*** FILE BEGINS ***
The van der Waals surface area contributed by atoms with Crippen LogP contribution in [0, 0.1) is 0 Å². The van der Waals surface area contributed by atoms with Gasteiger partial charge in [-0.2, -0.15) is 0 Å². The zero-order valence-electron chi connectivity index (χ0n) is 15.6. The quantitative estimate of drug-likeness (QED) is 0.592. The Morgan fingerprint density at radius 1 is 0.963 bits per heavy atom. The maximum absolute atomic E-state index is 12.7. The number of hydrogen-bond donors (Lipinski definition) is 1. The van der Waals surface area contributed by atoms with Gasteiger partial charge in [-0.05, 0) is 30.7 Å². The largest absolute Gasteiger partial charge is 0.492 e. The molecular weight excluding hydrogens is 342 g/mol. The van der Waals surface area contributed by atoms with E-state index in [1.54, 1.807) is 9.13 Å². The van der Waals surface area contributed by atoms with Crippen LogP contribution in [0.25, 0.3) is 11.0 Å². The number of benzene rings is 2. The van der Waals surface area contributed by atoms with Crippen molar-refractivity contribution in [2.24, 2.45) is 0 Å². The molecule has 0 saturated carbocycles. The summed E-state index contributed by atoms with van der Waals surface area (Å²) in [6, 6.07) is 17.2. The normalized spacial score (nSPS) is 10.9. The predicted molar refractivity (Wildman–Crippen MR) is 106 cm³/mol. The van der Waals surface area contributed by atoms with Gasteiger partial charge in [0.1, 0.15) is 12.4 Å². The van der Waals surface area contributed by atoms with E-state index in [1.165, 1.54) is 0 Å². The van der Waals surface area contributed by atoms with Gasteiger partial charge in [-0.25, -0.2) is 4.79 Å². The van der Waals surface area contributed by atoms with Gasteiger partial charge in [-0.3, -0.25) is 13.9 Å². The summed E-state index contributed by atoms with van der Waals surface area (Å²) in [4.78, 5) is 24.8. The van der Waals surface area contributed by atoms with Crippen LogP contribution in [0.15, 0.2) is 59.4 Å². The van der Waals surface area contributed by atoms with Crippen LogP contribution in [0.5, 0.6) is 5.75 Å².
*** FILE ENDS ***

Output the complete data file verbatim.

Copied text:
The van der Waals surface area contributed by atoms with Crippen LogP contribution in [0, 0.1) is 0 Å². The van der Waals surface area contributed by atoms with Gasteiger partial charge in [-0.2, -0.15) is 0 Å². The zero-order valence-electron chi connectivity index (χ0n) is 15.6. The quantitative estimate of drug-likeness (QED) is 0.592. The Morgan fingerprint density at radius 1 is 0.963 bits per heavy atom. The maximum absolute atomic E-state index is 12.7. The number of hydrogen-bond donors (Lipinski definition) is 1. The van der Waals surface area contributed by atoms with Gasteiger partial charge in [-0.05, 0) is 30.7 Å². The largest absolute Gasteiger partial charge is 0.492 e. The molecular weight excluding hydrogens is 342 g/mol. The van der Waals surface area contributed by atoms with E-state index in [1.54, 1.807) is 9.13 Å². The van der Waals surface area contributed by atoms with Crippen LogP contribution in [0.25, 0.3) is 11.0 Å². The number of benzene rings is 2. The van der Waals surface area contributed by atoms with Crippen molar-refractivity contribution in [2.24, 2.45) is 0 Å². The molecule has 0 saturated carbocycles. The summed E-state index contributed by atoms with van der Waals surface area (Å²) in [6, 6.07) is 17.2. The normalized spacial score (nSPS) is 10.9. The predicted molar refractivity (Wildman–Crippen MR) is 106 cm³/mol. The van der Waals surface area contributed by atoms with Gasteiger partial charge in [0.1, 0.15) is 12.4 Å². The van der Waals surface area contributed by atoms with E-state index in [1.165, 1.54) is 0 Å². The van der Waals surface area contributed by atoms with Gasteiger partial charge in [-0.25, -0.2) is 4.79 Å². The van der Waals surface area contributed by atoms with Gasteiger partial charge in [-0.3, -0.25) is 13.9 Å². The summed E-state index contributed by atoms with van der Waals surface area (Å²) in [4.78, 5) is 24.8. The van der Waals surface area contributed by atoms with Crippen LogP contribution in [0.15, 0.2) is 59.4 Å². The van der Waals surface area contributed by atoms with Crippen LogP contribution in [0.5, 0.6) is 5.75 Å².